General Ministry
Josh Griffin

Last night as I was blowing up balloons for a game, setting up chairs, and looking for one final illustration for my lesson, I had a weird thought — Did Jesus ever have to prepare a lesson? Seriously… Jesus is one of the greatest teachers ever and gave us history’s most enduring sermons. Yet you never see Jesus writing out his lessons or sermons. You don’t see Him looking up on the internet for the latest illustrations. So how was his teaching so amazing?

It wasn’t just that He was the Son of God. I think we just dismiss the amazing things Jesus did because He was fully divine. To excuse ourselves, we conveniently forget that He was also fully human. He did not come to wow us with his divine-ness, he came to show us the way through his human-ness. So, how did he teach so well?

1. He was intimately connected with the Father
He knew what was on God’s heart. His speaking came from that relationship, to the point where the words Jesus spoke were not His words but God’s. His relationship with the Father was so close that his teaching just flowed from that.

2. He cared about the listener’s needs, not his needs
We see time and again Jesus addressing what the listener needs to hear, not what would make him a popular speaker. Many times he said things that alienated people, but they needed to hear it. Other times, he said seemingly random things that addressed needs that people didn’t even know they had. Its not that He was being “seeker-sensitive”, its that He was being “needs-sensitive.”

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3. He spoke with authority
He didn’t need to impress or convince, his words were authoritative and final. Even those that disagreed with him could not merely dismiss him.

4. He used illustrations from stuff around him
From a mustard seed to a withered fig tree, He pointed to everyday things and shared deeper truths from them. It wasn’t complicated, it was simple.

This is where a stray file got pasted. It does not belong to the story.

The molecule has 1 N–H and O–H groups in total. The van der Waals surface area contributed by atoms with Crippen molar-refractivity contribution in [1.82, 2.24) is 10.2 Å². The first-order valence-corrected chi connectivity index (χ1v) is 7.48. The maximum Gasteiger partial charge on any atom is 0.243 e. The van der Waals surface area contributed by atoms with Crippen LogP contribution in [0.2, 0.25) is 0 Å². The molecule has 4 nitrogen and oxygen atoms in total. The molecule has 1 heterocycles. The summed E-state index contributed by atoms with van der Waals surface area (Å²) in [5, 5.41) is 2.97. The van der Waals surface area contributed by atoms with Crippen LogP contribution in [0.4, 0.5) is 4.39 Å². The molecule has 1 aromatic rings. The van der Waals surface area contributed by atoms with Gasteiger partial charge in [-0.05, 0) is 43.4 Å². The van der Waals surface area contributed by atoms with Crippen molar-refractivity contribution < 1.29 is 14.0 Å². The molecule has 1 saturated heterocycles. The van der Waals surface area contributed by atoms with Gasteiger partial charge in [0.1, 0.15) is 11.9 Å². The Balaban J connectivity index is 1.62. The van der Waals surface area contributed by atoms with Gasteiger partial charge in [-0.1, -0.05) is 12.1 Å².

5. He stayed on mission.
Jesus did not get sidetracked by unimportant issues. He didn’t follow political debates. He didn’t discuss random bits of scripture. Everything he talked about pointed to the cross.

My point in all of this is that maybe we are focusing on the wrong things when we teach and preach, and instead look at how Jesus approached his teaching. I don’t think he spent much preparing his lessons. Instead, they flowed out of his relationship with God, were honed by the needs of the people he was speaking with, supported by the authority given to him by the Father, used common illustrations that his listeners could connect to, and always pointed back to the true reason he was here. We need to keep those ideas in mind as we prepare our own sermons and lessons.

Bill Nance is the Minister to Students and Families at Amazing Grace Christian Church in Grove City, OH. Read about his life and learnings at http://billnance.org or on Twitter @YMConvo.

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  • Tom Shriver says:

    This was a tough one for me to read. I feel like preparing for lessons is the biggest and hardest part of my job. It takes up most of my week, to be quite honest.

    I’m not the best public speaker in the world, so to remedy this I practice my lesson twice a day until Sunday. But one of the main things in my teachings to youth is that they need to live like Jesus.

    Am I living like Jesus if I spend so much time preparing and not doing? I’m not sure what the answer to that is, but it’s getting my brain going for sure.

    Thanks for the wonderful post. I have a lot of good things to think about!

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